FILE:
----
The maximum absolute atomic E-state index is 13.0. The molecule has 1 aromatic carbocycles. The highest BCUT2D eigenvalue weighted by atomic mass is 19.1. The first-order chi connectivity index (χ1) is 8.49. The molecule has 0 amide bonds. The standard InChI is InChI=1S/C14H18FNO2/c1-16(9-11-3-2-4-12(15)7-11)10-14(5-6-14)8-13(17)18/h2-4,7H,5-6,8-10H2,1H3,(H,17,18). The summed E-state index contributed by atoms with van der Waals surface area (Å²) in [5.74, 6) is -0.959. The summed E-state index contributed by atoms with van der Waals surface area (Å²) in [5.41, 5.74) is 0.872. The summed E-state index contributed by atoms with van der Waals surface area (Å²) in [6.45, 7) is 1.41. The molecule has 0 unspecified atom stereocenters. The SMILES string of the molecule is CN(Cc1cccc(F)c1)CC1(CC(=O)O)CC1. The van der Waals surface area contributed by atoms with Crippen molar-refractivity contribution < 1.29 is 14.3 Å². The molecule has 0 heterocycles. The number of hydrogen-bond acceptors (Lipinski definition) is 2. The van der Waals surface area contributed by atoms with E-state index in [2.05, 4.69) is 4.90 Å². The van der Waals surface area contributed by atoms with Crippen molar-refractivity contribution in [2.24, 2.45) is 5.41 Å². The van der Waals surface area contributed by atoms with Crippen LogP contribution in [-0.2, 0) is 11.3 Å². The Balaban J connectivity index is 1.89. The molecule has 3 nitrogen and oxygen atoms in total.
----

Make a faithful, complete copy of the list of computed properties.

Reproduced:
The maximum absolute atomic E-state index is 13.0. The molecule has 1 aromatic carbocycles. The highest BCUT2D eigenvalue weighted by atomic mass is 19.1. The first-order chi connectivity index (χ1) is 8.49. The molecule has 0 amide bonds. The standard InChI is InChI=1S/C14H18FNO2/c1-16(9-11-3-2-4-12(15)7-11)10-14(5-6-14)8-13(17)18/h2-4,7H,5-6,8-10H2,1H3,(H,17,18). The summed E-state index contributed by atoms with van der Waals surface area (Å²) in [5.74, 6) is -0.959. The summed E-state index contributed by atoms with van der Waals surface area (Å²) in [5.41, 5.74) is 0.872. The summed E-state index contributed by atoms with van der Waals surface area (Å²) in [6.45, 7) is 1.41. The molecule has 0 unspecified atom stereocenters. The SMILES string of the molecule is CN(Cc1cccc(F)c1)CC1(CC(=O)O)CC1. The van der Waals surface area contributed by atoms with Crippen molar-refractivity contribution < 1.29 is 14.3 Å². The molecule has 0 heterocycles. The number of hydrogen-bond acceptors (Lipinski definition) is 2. The van der Waals surface area contributed by atoms with E-state index in [2.05, 4.69) is 4.90 Å². The van der Waals surface area contributed by atoms with Crippen molar-refractivity contribution in [2.24, 2.45) is 5.41 Å². The van der Waals surface area contributed by atoms with Crippen LogP contribution in [-0.2, 0) is 11.3 Å². The Balaban J connectivity index is 1.89. The molecule has 3 nitrogen and oxygen atoms in total.